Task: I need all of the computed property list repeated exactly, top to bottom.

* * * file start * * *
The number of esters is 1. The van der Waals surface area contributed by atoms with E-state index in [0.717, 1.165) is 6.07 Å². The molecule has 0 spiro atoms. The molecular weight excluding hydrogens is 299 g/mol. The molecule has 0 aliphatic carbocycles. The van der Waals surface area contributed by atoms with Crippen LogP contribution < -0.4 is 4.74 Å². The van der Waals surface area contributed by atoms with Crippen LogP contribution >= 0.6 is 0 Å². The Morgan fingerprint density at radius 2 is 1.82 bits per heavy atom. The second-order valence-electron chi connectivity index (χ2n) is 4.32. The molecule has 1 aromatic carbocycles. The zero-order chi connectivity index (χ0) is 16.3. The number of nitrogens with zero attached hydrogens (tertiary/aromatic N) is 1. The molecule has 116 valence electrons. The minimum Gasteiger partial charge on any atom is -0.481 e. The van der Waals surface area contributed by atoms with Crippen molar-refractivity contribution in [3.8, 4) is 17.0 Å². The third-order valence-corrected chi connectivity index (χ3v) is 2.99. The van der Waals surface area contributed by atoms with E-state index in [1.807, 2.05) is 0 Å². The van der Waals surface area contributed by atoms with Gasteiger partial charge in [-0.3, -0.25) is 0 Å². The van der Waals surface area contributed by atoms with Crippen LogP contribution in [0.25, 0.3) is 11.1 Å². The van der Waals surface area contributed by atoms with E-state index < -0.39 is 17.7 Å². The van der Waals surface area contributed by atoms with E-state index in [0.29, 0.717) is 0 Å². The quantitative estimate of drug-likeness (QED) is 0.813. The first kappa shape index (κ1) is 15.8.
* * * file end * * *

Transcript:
The number of esters is 1. The van der Waals surface area contributed by atoms with E-state index in [0.717, 1.165) is 6.07 Å². The molecule has 0 spiro atoms. The molecular weight excluding hydrogens is 299 g/mol. The molecule has 0 aliphatic carbocycles. The van der Waals surface area contributed by atoms with Crippen LogP contribution < -0.4 is 4.74 Å². The van der Waals surface area contributed by atoms with Crippen LogP contribution >= 0.6 is 0 Å². The Morgan fingerprint density at radius 2 is 1.82 bits per heavy atom. The second-order valence-electron chi connectivity index (χ2n) is 4.32. The molecule has 1 aromatic carbocycles. The zero-order chi connectivity index (χ0) is 16.3. The number of nitrogens with zero attached hydrogens (tertiary/aromatic N) is 1. The molecule has 116 valence electrons. The minimum Gasteiger partial charge on any atom is -0.481 e. The van der Waals surface area contributed by atoms with Crippen molar-refractivity contribution in [3.8, 4) is 17.0 Å². The third-order valence-corrected chi connectivity index (χ3v) is 2.99. The van der Waals surface area contributed by atoms with E-state index in [1.807, 2.05) is 0 Å². The van der Waals surface area contributed by atoms with Gasteiger partial charge in [-0.3, -0.25) is 0 Å². The van der Waals surface area contributed by atoms with Crippen LogP contribution in [0.25, 0.3) is 11.1 Å². The van der Waals surface area contributed by atoms with E-state index < -0.39 is 17.7 Å². The van der Waals surface area contributed by atoms with E-state index in [0.29, 0.717) is 0 Å². The quantitative estimate of drug-likeness (QED) is 0.813. The first kappa shape index (κ1) is 15.8.